Steel cylinder refers to the barrel, or bore / wall within the cylinder assembly. Although other RAM maintenance tips discuss the protection of the cast aluminum cylinder head assembly, it is also essential to maintain the integrity of the steel barrels, especially new steel barrels. After a major overhaul, new steel barrels need to be operated approximately fifty (50) hours to build up a deposit of varnish sufficient to offer protection against rust.
Unfortunately, right after major engine work it also seems like a good time to leave the aircraft out of service for new paint, new interior and avionics work. Anytime aircraft engines sit inactive, the steel barrels begin to rust as a natural result of the moisture in the atmosphere. This situation is even more serious in coastal areas or locations having high moisture.
The result of steel barrels rusting is pitting. With pitting comes a loss of compression and a loss of optimum power. The best method of preventing steel barrel rust is to fly the aircraft frequently. After an overhaul, try to fly the aircraft fifty (50) hours before taking it out of service for a long period of time. Subsequently, throughout the life of the engines, fly the aircraft at least once each week - long enough to reach normal operating temperatures. This is critical in order to ensure that all the moisture is vaporized.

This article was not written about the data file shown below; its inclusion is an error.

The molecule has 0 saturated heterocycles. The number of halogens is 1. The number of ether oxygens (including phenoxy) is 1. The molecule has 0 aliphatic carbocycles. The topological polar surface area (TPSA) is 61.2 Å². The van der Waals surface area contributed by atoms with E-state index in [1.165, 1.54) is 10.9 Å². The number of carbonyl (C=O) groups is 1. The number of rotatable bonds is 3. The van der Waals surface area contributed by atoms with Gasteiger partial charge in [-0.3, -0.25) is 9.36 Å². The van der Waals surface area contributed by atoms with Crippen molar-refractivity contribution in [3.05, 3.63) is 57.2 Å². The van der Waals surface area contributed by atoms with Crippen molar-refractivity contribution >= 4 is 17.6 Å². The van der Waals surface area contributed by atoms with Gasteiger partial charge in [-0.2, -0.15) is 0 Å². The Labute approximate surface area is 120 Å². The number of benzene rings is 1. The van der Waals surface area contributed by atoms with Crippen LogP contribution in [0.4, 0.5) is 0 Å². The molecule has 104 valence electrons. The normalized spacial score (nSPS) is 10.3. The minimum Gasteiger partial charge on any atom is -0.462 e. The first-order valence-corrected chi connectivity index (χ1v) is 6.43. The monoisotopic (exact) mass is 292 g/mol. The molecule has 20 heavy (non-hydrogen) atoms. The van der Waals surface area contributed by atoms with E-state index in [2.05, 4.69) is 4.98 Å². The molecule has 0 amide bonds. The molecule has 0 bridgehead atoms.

Ground running the engines produces condensation and is not acceptable. Also remember, replacing just one cylinder still requires the same procedures and precautions as applicable to a new engine or fresh overhaul. See RAM Maintenance Tip "Engine Break-in Procedures."
Teledyne Continental Motors (CMI) has published Service Bulletin M84-10 Rev. 1, addressing this problem. It gives detailed information concerning the preservation of engines, especially during periods of inactivity. RAM recommends that all operators and mechanics read this bulletin and comply with it as applicable.
If replacing a cylinder or cylinders, ask about RAM nickel+carbide new cylinders.